The Reserve Bank of India might go ahead with its bond buying plan in the coming year, expects debt market participants given its significance in the event of a steep jump in aggregate market borrowings.
The Reserve Bank of India might go ahead with its bond buying plan in the coming year, expects debt market participants given its significance in the event of a steep jump in aggregate market borrowings. Importantly, the RBI, on Wednesday, had offered a $5 billion rupee-dollar swap for three years to create liquidity, the Indian Express reported.
However, the liquidity booster swap tool for better interest rate transmission and seamless raising of debt by the government would be rendered ineffective if it comes along with a drop in market operations (OMOs) to a similar extent, according to industry players. OMOs usually help in either injecting or draining liquidity from the system through a buy or sell of government bonds from market players.
On the other hand, the government has enhanced borrowings from the National Small Savings Fund (NSSF) to ease off the bond market’s pressure. Nonetheless, it might not be of much help given that states have increased market borrowings following their inaccessibility to the NSSF window.
Rs 16.77 lakh crore are estimated to be raised by the centre, states and state-owned companies through market borrowings next year, according to data from India Ratings & Research.
The government has kept states and union territories excluding Arunachal Pradesh, Delhi, Kerala and Madhya Pradesh out of raising funds via NSSF since from April 1 2016 as per the recommendation of 14th Finance Commission.
However, this has triggered higher fundraising by states from bond market. The combined market borrowings grew by around 50 per cent to Rs 15.27 lakh crore from Rs 10.30 lakh crore during FY16-FY19 period. Also, most public sector units’ borrowings through Extra Budgetary Resources also flock the debt market.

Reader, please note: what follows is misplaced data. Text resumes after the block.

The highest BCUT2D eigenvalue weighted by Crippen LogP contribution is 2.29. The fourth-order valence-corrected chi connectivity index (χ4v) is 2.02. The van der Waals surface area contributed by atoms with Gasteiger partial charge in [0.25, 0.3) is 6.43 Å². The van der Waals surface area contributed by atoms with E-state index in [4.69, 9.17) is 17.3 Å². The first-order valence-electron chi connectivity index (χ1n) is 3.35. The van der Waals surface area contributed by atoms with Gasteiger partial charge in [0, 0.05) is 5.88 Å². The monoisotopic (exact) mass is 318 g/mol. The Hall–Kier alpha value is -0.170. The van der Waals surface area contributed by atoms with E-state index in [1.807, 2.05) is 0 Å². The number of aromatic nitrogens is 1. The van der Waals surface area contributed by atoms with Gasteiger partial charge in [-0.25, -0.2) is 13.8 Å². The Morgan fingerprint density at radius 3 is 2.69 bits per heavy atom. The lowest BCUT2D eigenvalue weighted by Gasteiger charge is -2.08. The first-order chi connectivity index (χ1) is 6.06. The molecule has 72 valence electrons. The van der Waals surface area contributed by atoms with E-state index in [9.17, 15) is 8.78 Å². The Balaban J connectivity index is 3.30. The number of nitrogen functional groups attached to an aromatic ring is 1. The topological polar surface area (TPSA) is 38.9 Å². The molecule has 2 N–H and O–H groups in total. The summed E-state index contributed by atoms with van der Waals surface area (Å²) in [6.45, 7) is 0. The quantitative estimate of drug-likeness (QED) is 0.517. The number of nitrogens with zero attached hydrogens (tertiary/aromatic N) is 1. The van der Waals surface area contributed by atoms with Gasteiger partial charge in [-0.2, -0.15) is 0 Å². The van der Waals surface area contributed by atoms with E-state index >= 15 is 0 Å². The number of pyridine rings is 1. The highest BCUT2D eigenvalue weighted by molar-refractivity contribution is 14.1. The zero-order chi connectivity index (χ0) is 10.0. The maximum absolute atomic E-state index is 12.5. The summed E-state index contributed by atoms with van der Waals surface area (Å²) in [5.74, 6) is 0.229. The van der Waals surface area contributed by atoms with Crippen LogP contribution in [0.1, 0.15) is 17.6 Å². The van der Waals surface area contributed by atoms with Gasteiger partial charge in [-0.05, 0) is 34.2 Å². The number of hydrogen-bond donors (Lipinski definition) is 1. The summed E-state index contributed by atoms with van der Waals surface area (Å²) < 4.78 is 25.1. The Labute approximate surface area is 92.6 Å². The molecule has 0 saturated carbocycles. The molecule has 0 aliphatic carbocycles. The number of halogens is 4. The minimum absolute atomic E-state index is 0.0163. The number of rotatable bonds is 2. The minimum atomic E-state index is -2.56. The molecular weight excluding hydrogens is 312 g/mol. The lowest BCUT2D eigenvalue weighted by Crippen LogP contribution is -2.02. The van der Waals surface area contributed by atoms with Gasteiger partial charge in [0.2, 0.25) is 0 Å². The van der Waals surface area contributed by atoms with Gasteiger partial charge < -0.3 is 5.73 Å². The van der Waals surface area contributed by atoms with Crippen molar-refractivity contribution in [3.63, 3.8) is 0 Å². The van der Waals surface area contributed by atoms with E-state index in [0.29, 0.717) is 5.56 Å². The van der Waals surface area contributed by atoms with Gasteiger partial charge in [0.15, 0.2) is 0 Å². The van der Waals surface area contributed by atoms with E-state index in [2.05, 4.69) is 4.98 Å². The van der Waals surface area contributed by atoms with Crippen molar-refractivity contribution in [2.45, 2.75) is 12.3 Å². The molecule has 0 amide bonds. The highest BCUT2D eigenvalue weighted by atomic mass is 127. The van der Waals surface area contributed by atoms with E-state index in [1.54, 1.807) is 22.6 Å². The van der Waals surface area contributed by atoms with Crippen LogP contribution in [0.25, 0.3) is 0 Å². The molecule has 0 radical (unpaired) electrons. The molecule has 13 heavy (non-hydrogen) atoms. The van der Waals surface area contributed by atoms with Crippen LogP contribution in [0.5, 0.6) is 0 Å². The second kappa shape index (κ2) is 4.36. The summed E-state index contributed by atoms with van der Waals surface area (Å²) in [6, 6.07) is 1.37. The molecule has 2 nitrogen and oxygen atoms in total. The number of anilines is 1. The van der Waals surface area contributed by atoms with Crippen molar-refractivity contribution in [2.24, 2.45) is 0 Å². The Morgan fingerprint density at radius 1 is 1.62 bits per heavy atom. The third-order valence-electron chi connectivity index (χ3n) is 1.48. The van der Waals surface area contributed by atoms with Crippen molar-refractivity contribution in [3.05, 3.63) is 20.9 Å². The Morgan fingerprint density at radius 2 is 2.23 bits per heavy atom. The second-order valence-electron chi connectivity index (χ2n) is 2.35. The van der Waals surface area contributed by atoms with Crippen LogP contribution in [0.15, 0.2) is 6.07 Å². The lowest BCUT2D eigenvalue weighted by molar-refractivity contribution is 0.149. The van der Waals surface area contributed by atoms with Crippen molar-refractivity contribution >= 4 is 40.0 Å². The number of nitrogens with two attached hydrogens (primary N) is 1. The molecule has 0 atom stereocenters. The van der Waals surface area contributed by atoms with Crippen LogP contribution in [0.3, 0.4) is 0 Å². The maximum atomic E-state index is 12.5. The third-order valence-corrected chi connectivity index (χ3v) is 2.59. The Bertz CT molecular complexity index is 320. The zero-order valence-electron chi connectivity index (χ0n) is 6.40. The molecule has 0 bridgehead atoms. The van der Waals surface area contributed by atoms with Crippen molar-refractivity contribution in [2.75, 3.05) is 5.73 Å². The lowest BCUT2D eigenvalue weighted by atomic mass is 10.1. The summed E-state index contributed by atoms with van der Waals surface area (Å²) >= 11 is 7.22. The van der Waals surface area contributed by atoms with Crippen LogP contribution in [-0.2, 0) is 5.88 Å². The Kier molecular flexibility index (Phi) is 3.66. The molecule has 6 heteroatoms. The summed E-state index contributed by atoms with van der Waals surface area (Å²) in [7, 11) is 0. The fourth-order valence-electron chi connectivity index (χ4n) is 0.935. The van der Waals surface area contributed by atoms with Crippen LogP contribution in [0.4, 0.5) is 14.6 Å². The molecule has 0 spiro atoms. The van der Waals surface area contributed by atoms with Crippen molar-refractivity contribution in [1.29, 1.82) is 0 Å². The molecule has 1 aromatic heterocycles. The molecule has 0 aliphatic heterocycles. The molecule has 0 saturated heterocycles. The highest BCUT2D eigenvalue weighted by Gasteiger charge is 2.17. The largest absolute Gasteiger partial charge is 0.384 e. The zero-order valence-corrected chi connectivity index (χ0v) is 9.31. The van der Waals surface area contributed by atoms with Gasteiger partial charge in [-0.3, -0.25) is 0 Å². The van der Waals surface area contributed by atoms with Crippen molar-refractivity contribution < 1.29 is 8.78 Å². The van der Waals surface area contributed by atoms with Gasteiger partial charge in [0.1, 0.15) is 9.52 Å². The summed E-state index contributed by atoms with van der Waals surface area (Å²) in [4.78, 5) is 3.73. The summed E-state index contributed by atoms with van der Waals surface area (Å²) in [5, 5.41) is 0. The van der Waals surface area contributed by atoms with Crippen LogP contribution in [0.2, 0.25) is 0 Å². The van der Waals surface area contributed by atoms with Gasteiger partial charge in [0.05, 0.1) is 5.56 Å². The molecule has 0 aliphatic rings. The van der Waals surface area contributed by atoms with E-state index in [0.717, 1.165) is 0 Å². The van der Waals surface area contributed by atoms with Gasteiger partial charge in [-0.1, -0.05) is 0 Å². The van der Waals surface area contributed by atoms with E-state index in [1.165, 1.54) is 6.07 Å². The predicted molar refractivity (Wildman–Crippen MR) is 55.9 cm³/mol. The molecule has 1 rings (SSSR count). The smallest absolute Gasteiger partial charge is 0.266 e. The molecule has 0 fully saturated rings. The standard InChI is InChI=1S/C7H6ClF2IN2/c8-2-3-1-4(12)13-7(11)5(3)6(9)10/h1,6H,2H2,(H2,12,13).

“One of the biggest issues facing the debt capital markets today is that the size of the borrowings of Centre, states and PSUs put together has increased significantly in the last three years. Now one way of helping market absorb that borrowing, although not explicit but implicit, is the RBI OMOs. OMO does two things: one, it gives liquidity, and two, it gives liquidity through the route of buying bonds. So OMOs also create bond demand,” the Indian Express quoted Amit Tripathi, Chief Investment Officer-Fixed Income at Reliance Mutual Fund as saying.
With the rupee-dollar swap, the requirements for OMOs may come down to some extent. While the swap will have good implications overall, it may have negative implications for long tenure government bonds in case the RBI cuts OMOs, he said.
However, the actual implications of the swap will be clear early next year when the RBI brings out its bond buying programme.
Through an auction on March 26, the RBI will buy up to $5 billion from the market and simultaneously sell it back to the same counterparties effective March 2022.
Irrespective of the amount of dollars mopped up through these operations will reflect in the RBI’s foreign exchange reserves for the duration of the swap even as it would reflect in the RBI’s forward liabilities. Meanwhile, the system gets rupee equivalent liquidity for the same amount and for the same duration.